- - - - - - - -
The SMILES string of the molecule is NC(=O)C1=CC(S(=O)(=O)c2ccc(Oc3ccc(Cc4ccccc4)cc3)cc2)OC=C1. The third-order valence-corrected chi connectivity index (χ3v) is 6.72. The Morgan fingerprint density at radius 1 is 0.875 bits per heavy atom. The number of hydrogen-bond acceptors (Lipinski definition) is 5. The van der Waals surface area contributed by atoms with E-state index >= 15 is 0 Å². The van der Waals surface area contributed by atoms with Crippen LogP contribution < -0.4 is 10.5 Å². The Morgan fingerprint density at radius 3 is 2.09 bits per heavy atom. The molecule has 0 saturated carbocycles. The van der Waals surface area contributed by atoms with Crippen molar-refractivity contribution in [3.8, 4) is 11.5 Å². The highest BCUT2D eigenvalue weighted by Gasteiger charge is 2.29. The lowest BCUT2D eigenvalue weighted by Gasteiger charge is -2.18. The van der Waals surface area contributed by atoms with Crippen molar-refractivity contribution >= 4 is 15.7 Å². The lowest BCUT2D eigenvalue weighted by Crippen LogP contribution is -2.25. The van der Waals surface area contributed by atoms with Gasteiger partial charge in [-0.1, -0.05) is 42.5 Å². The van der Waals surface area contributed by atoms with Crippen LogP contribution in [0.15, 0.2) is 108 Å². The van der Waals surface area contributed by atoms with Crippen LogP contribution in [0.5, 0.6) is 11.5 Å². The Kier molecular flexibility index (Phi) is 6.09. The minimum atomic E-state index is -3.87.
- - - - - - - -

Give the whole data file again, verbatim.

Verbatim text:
The SMILES string of the molecule is NC(=O)C1=CC(S(=O)(=O)c2ccc(Oc3ccc(Cc4ccccc4)cc3)cc2)OC=C1. The third-order valence-corrected chi connectivity index (χ3v) is 6.72. The Morgan fingerprint density at radius 1 is 0.875 bits per heavy atom. The number of hydrogen-bond acceptors (Lipinski definition) is 5. The van der Waals surface area contributed by atoms with E-state index >= 15 is 0 Å². The van der Waals surface area contributed by atoms with Crippen LogP contribution < -0.4 is 10.5 Å². The Morgan fingerprint density at radius 3 is 2.09 bits per heavy atom. The molecule has 0 saturated carbocycles. The van der Waals surface area contributed by atoms with Crippen molar-refractivity contribution in [3.8, 4) is 11.5 Å². The highest BCUT2D eigenvalue weighted by Gasteiger charge is 2.29. The lowest BCUT2D eigenvalue weighted by Gasteiger charge is -2.18. The van der Waals surface area contributed by atoms with Crippen molar-refractivity contribution >= 4 is 15.7 Å². The lowest BCUT2D eigenvalue weighted by Crippen LogP contribution is -2.25. The van der Waals surface area contributed by atoms with Gasteiger partial charge in [-0.1, -0.05) is 42.5 Å². The van der Waals surface area contributed by atoms with Crippen LogP contribution in [0.15, 0.2) is 108 Å². The van der Waals surface area contributed by atoms with Crippen LogP contribution in [0.5, 0.6) is 11.5 Å². The Kier molecular flexibility index (Phi) is 6.09. The minimum atomic E-state index is -3.87.